[HanCinema's Drama Review] "My Name" Episode 5

Last time on "My Name" Ji-woo and Pil-do had both been rather clumsily captured by Kang-jae. This would seem to be bad news for the cops, as Kang-jae is a mentally unhinged drug lord with good reason to just want to kill Ji-woo outright. Lucky for them, Kang-jae instead decides to just shove them into a convoluted death trap and leave. The crunching machine looks intimidating enough, and makes for a stylish setpiece.


Yet the question is begged. Are any of the characters in this show competent? Ji-woo, at least, has the excuse of a difficult task. She has to work both sides after all. But as for Moo-jin himself, the very fact that he was outsmarted by Kang-jae at all calls his entire reputation into question. What good is having an established gang if one disgruntled employee with bad people skills can just summon his own gang out of the ether?

Even the climax, with Kang-jae being led into a trap, isn't exactly reassuring. Moo-jin actually allows himself to be goaded into a fist fight with Kang-jae, which seems like a bad idea since Kang-jae's only actual established skill is being good at fist fights, while Moo-jin has been working a leadership role for years at this point. I am, of course, overthinking all of this. The point of the climax is to have a dramatic battle at a construction site, not get into the finer points of organized criminal business management.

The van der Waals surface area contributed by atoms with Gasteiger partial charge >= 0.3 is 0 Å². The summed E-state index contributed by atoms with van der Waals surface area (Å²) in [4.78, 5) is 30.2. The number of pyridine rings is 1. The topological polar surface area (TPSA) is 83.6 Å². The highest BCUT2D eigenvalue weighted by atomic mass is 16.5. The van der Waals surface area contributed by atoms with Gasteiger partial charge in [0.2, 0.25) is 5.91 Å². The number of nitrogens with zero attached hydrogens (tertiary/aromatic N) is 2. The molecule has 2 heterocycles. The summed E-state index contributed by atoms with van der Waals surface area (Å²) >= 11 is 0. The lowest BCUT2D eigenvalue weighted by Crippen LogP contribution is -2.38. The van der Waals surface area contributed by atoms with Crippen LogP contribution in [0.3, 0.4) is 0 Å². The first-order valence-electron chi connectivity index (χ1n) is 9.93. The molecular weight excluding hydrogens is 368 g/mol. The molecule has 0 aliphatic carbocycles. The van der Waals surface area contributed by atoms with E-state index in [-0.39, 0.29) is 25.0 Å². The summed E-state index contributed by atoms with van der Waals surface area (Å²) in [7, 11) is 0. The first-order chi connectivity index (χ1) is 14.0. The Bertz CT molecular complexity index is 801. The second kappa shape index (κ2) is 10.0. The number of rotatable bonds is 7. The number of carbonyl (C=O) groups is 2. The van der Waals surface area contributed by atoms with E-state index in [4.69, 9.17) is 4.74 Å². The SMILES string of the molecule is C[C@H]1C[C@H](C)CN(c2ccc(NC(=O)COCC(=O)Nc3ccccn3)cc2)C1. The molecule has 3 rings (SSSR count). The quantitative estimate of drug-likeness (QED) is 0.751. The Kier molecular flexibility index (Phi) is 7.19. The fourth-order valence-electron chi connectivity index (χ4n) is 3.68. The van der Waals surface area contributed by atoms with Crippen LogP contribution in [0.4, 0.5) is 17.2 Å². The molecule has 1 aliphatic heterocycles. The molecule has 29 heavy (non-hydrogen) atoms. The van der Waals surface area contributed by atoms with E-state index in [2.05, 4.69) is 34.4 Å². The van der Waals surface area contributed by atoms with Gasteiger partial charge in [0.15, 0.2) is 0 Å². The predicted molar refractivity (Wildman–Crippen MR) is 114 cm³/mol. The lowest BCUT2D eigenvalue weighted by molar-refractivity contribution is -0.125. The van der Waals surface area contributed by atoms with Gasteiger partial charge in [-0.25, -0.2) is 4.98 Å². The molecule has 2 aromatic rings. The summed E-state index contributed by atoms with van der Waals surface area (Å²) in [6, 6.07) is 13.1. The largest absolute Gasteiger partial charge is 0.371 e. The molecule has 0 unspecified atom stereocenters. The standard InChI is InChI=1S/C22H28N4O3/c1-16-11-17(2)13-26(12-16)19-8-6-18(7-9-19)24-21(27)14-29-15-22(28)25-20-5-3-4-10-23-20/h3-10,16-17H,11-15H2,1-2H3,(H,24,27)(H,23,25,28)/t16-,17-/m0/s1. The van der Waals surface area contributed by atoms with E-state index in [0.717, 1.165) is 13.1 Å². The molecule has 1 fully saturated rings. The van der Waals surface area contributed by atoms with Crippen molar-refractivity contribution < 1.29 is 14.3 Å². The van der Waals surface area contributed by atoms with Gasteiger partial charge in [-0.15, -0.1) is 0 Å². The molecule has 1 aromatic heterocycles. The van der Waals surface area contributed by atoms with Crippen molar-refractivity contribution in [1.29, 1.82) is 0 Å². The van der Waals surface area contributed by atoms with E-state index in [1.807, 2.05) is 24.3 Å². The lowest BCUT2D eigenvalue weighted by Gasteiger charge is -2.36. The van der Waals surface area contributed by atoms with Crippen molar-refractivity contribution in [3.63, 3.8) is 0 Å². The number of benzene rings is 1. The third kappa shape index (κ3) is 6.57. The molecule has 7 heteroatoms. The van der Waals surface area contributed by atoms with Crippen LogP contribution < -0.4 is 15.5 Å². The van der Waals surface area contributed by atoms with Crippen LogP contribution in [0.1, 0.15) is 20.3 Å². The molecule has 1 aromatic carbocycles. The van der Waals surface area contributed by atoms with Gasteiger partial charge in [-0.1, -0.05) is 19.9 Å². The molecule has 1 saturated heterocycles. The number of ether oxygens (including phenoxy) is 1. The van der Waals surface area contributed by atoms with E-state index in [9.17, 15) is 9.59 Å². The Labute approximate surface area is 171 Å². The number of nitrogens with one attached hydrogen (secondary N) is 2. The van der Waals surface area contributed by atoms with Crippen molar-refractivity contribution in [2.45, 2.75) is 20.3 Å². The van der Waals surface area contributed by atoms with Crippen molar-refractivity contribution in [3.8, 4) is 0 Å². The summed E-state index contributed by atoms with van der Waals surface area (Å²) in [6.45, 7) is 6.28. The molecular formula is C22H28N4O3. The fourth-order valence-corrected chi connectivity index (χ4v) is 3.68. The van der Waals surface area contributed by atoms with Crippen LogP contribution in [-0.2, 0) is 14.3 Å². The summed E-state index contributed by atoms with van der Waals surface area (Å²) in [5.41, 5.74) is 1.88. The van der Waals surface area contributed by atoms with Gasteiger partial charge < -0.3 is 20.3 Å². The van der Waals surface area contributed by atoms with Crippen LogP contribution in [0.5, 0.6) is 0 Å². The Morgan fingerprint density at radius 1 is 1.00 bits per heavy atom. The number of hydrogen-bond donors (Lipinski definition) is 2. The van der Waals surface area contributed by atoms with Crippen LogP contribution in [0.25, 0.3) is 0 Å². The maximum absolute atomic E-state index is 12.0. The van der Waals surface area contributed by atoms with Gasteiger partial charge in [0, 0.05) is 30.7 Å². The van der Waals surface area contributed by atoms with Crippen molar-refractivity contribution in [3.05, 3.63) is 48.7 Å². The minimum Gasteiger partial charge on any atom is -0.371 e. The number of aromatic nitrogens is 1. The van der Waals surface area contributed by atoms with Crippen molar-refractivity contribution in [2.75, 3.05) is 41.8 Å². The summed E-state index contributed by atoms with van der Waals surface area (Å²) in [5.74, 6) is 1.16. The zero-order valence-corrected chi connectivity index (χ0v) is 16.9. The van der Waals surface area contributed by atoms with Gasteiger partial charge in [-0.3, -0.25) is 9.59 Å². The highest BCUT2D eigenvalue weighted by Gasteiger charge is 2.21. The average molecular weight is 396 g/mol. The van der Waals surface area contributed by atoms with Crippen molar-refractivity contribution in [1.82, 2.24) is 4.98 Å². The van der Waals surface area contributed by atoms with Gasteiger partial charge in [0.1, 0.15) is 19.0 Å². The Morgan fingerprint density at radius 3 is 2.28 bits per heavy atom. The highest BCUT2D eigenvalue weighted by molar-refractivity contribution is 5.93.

A little worldbuilding goes a long way when making a serial television show as opposed to a movie. Very little of the plotting in "My Name" is actually important. Most of it is pretty redundant. We spend an inordinate amount of time watching characters watch other characters trying to guess what they're going to do. This is especially obvious with Ji-woo, who's so fully an observer in everything that happens her participating in the climax at all comes off as a plot twist, despite Ji-woo being the main character.

"My Name" does make for pretty easy watching if you're looking for something to put on a screen while doing another task. The plot is so straightforward and even predictable it's easy to fill in the blanks if you're missing a scene or two, and the big setpieces are distinct enough to draw attention as necessary. In this way, "My Name" has continued to maintain third place in the international Netflix leaderboard.

Review by William Schwartz


"My Name" is directed by Kim Jin-min-I, written by Kim Ba-da, and features Han So-hee, Park Hee-soon, Kim Sang-ho, Ahn Bo-hyun, Lee Hak-joo, Chang Ryul. Broadcasting information in Korea: 2021/10/15, Fri on Netflix.

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